Sinclair did not immediately respond to multiple requests for comment.

The $3.9 billion deal would have greatly expanded Sinclair’s footprint to control 233 stations in 108 markets nationwide. As originally proposed, it would have created the biggest U.S. television company, adding Tribune’s 42 stations to Sinclair’s roster. And it would have been a victory for right-leaning media in a turbulent political environment, in which Republican critics have alleged systemic negative bias on college campuses and social media platforms. Sinclair sought to erect a potential competitor to the likes of Fox News.

The merger even attracted the attention of President Trump, who last month on Twitter criticized federal regulators for getting in the way of what he said would have become a “great and much needed Conservative voice for and of the People.

“Liberal Fake News NBC and Comcast gets approved, much bigger, but not Sinclair,” he added. “Disgraceful!”

Previously, the FCC said its main concern was Sinclair’s offer to spin off a number of stations in Chicago, Dallas and Houston.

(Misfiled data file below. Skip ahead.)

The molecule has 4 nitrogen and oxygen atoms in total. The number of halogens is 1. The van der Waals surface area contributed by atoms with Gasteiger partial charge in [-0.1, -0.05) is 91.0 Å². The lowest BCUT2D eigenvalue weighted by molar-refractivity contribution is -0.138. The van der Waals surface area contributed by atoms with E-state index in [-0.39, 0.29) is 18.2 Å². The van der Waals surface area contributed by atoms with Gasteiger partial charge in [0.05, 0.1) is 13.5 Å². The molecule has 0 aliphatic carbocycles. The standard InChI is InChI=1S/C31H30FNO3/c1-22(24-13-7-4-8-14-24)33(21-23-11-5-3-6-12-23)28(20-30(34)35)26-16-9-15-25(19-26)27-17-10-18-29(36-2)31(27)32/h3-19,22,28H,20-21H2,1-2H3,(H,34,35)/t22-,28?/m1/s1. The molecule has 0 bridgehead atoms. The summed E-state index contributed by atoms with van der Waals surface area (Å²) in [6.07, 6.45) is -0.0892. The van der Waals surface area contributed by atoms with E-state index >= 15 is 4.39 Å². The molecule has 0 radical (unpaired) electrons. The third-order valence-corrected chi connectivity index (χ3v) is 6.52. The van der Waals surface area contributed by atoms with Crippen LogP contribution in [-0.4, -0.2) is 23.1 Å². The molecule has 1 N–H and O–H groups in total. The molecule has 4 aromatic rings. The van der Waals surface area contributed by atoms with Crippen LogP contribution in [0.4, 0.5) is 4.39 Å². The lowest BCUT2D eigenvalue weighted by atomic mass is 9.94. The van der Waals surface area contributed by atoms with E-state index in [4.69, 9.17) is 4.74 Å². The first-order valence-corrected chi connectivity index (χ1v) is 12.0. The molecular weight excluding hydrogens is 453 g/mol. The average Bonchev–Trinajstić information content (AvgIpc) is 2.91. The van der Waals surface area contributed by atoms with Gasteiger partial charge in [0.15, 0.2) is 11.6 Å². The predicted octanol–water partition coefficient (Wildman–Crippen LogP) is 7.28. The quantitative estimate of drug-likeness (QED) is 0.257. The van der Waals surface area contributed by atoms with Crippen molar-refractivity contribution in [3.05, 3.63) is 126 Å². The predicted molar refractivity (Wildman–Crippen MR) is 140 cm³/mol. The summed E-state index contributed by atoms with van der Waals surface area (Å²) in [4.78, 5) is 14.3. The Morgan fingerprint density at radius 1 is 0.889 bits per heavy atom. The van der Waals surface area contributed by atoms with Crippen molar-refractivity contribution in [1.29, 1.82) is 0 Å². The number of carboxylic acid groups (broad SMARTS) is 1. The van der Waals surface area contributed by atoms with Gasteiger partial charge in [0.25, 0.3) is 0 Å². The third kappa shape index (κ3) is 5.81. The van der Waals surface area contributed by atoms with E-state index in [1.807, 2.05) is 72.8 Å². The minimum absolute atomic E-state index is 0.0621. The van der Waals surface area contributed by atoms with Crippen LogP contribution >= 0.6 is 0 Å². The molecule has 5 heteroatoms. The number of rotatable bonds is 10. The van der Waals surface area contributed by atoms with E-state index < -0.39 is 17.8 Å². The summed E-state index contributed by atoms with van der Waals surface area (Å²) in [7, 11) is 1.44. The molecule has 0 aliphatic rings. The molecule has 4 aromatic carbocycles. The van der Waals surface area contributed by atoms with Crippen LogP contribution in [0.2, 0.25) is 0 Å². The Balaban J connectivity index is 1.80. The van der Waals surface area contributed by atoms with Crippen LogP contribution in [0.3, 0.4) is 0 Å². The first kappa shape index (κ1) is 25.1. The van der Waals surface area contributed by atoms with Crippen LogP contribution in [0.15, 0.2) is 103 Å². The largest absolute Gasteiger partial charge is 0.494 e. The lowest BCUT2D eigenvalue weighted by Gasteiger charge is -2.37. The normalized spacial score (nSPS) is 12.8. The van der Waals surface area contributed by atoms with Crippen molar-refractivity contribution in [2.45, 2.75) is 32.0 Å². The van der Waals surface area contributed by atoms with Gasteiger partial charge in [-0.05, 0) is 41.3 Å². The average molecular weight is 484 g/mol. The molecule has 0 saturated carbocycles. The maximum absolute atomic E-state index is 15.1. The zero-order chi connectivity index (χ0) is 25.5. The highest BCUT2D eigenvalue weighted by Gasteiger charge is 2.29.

The agency declined to comment Thursday.

Analysts said Sinclair needed to divest from some stations to comply with a national cap, enforced by the FCC, on any single broadcast company’s national audience reach. But Pai, the FCC chairman, said in a statement at the time that the “evidence we’ve received” suggested that Sinclair could still be able to control some of “those stations in practice, even if not in name, in violation of the law.”

In a later filing, the agency asked an administrative law judge to review whether Sinclair had engaged in “misrepresentation and/or lack of candor” as part of its earlier divestment proposal.

At the time, Sinclair strongly defended its merger to the FCC, stressing it would “create numerous public interest benefits and help move the broadcast industry forward at a time when it is facing unprecedented challenges.”

“At no time have we misled the FCC in any manner whatsoever with respect to the relationships or the structure of those relationships proposed as part of the Tribune acquisition,” the company said in a July statement.